Principal Orlagh Mahon and teachers Kate Steed and Yvonne Hennessy viewing the planned new Kolbe school building.
'Fantastic' designs for a purpose built school for Laois children with severe disabilities have been unveiled today to the public.
After 20 years of waiting and asking, Kolbe Special School in Portlaoise is on track to get a stunning new building that will properly support the needs of its very special pupils.
The plans for the 2,265 m2 single storey school were on show at the school on the Block Road this Tuesday June 1, ahead of the Department of Education seeking planning permission from Laois County Council.
The spacious new building will still have eight classrooms, but a myriad of special rooms and facilities, including a hydrotherapy pool room, a library, a soft play room, a big GP room, occupational therapy room, multi sensory room, daily living skills room, home economics room, a parents meeting room, three medical rooms, storage space for the multiple equipment needed by the children.
It will be big enough for 48 pupils and will be on HSE owned land between the present school and the Cuisle Centre, with the build funded by the Department of Education.
Photo: Lynda Kiernan
Principal Orlagh Mahon and her staff were on hand to explain the plans, and she shared their joy at getting to this stage.
"It's fantastic, it's wonderful. I am here 21 years and 20 years ago we put into the department what rooms we needed, and it is finally coming to fruition, they are delivering. The whole school will be accessible by every pupil, it's inclusive, it's functional. The layout is fantastic. Their overall education, wellbeing, emotional, physical and intellectual development, this school will deliver it for them," she said.
Teacher Yvonne Hennessy is most excited about the outdoor amenities planned.
"There will be a geodome greenhouse, raised beds for gardening, outdoor gym equipment, a basketball court, a sensory garden, a trail for them to walk around, all safely enclosed. We will be bringing over our equipment from our playground that people fundraised to buy. Then in the main central courtyard there will be safety surfaces and a storytelling bench and water feature. Each classroom will have their own play area too. I am just really really excited," she said.
The current school uses 80% prefabs, with no space for even one sensory room, and no space for PE for the past five years as numbers grew to the current 42 children and almost 40 staff.
"It was impossible to have parents in for events for the past five years. The space will be the biggest change, some of the rooms will be three times the size they are now," the principal said.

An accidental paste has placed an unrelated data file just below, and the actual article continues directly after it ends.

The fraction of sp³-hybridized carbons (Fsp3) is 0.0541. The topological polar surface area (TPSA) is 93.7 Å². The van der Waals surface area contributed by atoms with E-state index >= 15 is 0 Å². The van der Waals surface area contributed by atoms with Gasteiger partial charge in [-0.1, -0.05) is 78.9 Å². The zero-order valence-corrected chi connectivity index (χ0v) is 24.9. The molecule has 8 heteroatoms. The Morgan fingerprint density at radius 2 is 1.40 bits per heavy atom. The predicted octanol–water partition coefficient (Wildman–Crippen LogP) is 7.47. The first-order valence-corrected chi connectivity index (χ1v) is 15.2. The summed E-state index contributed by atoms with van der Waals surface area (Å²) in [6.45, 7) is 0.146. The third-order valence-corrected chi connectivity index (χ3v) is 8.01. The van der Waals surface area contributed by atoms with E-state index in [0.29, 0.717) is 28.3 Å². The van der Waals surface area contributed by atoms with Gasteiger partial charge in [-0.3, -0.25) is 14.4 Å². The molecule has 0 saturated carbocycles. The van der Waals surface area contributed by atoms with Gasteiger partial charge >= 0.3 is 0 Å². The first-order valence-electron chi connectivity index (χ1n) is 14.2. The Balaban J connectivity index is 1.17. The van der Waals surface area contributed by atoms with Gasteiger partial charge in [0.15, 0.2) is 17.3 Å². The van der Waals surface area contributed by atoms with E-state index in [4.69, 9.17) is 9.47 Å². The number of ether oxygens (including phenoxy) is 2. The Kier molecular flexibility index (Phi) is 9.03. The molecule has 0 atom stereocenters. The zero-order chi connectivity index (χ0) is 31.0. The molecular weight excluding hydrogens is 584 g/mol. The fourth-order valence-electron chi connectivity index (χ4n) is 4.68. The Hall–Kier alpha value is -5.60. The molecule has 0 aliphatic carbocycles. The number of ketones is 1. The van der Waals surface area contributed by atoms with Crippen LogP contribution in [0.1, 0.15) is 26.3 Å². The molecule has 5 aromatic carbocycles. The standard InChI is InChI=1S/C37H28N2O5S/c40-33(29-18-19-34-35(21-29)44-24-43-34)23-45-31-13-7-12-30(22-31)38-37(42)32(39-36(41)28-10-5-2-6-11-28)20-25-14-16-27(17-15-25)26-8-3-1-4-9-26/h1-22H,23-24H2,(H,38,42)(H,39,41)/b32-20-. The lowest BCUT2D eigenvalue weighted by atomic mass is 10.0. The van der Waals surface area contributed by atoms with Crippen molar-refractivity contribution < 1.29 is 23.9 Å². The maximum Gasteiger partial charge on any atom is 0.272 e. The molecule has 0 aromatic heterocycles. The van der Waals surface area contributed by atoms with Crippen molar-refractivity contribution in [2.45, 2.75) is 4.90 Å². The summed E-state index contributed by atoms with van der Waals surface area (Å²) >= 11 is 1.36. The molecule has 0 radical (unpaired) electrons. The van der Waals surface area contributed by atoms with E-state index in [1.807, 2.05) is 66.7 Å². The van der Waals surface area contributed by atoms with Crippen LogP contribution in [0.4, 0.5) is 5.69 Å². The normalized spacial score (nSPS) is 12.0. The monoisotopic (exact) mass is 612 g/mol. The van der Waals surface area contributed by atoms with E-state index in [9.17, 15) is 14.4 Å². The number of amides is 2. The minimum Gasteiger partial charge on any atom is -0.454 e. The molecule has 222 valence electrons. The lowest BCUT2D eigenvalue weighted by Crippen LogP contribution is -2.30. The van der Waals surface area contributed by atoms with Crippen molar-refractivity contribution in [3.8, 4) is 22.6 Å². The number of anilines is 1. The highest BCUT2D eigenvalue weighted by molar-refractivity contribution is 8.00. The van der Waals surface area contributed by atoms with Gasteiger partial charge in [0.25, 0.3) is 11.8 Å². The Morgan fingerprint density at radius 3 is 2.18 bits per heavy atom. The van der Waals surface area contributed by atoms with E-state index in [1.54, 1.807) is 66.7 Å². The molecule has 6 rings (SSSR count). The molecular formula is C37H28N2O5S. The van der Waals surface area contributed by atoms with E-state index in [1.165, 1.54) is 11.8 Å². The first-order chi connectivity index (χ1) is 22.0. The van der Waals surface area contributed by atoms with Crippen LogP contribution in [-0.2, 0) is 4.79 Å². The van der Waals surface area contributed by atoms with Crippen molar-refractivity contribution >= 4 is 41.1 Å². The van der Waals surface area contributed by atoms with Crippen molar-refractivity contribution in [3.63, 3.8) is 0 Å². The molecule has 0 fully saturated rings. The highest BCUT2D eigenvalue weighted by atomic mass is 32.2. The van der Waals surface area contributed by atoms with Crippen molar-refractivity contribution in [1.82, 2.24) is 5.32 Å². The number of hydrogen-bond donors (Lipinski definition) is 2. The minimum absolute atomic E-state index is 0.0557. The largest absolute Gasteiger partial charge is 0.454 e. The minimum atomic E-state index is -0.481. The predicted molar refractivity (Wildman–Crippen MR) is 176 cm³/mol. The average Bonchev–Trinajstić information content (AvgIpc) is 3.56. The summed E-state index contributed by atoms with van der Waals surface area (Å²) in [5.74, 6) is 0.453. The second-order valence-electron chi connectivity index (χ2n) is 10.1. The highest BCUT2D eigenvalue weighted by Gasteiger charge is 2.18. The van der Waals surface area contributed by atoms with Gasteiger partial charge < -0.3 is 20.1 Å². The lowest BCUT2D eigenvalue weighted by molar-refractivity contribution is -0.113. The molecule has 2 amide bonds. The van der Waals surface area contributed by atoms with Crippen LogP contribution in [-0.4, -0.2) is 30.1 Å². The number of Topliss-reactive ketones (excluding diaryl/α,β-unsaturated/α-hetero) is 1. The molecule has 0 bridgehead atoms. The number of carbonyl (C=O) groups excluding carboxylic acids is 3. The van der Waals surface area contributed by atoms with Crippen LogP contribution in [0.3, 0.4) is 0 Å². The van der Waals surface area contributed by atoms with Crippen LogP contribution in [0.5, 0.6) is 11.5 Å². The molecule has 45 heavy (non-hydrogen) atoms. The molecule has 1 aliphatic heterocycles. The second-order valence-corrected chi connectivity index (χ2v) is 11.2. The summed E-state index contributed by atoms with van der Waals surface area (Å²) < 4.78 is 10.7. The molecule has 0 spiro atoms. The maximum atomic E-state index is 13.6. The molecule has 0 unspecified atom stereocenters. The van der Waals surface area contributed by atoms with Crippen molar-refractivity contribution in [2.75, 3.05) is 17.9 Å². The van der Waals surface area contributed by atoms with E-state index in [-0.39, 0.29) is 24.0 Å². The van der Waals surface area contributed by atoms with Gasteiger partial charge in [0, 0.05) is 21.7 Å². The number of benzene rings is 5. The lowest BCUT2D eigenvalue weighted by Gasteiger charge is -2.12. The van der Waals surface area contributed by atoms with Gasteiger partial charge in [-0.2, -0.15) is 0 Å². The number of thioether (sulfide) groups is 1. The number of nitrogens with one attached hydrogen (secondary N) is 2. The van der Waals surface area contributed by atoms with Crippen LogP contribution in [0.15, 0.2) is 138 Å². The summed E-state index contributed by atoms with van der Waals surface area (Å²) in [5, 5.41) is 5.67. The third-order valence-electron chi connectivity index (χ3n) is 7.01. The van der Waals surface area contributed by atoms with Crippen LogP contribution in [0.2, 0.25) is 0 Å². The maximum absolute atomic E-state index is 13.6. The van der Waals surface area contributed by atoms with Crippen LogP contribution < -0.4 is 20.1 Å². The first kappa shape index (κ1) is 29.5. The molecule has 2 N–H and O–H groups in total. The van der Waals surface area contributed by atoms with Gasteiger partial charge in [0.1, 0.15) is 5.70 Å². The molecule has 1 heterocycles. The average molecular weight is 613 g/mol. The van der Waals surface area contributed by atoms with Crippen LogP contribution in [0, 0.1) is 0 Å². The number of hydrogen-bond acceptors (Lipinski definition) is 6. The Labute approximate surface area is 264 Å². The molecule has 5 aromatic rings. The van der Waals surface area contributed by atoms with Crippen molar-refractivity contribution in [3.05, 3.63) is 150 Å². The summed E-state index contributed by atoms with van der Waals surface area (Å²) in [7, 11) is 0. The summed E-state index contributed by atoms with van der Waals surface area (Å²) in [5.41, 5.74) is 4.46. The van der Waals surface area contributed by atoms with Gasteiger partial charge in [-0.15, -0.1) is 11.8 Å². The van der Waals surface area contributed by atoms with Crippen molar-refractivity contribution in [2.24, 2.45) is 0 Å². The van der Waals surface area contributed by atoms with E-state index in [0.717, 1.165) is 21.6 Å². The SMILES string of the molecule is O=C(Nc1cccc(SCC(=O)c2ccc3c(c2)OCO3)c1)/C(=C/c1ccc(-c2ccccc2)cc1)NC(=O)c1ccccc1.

Teacher Kate Steed said the new building will make a world of difference.
"It is the recognition that at last our children have their chance that every other school in the parish has. It will be everything they deserve, it's fit for purpose. To be honest I'll just be glad to have a classroom that doesn't leak. It will also be for the welfare of our staff," she said.
Viewing the plans were Maureen and Denis O'Leary (below with Orlagh Mahon) who live across the road.
"We are very impressed and looking forward to seeing it happen as soon as possible. We moved here a year before this school was first built. They will get a nice new building and it's well deserved," the couple said.
Mary Ruddy is manager with the Cuisle Centre for cancer care, beside the site.
"It's brilliant, it's great to see it happen and we really welcome it. Some of the children come to use our gardens at the minute and they love things like the water feature," she said.
Niall Kavanagh is chairperson of the Cuisle Cancer Support Centre and also welcomes the plans.
"It will be a huge improvement for the children and staff and a great facility for the area," he said.
As to when the new doors will open, Orlagh Mahon is hopeful.
"They plan it to be September 2024 and we are very hopeful. After the planning approval they will tender for the job and we hope that construction will start by the end of this year or early next year," she said.
She described how much more difficult Covid has made life for them and their pupils and families.
"It has been a very difficult year especially for parents as we had to close when other schools closed, and there was no respite care, no services. We would be used to gowning up and using hand sanitiser anyway but we had to turn a room into a second staff room as staff had to stay separate in pods. That made things difficult especially if help was needed in another classroom. It has been a tough time for everybody. It's all the nicer to see this now. It's badly needed," she said.
Below: the existing school. Photo: Lynda Kiernan
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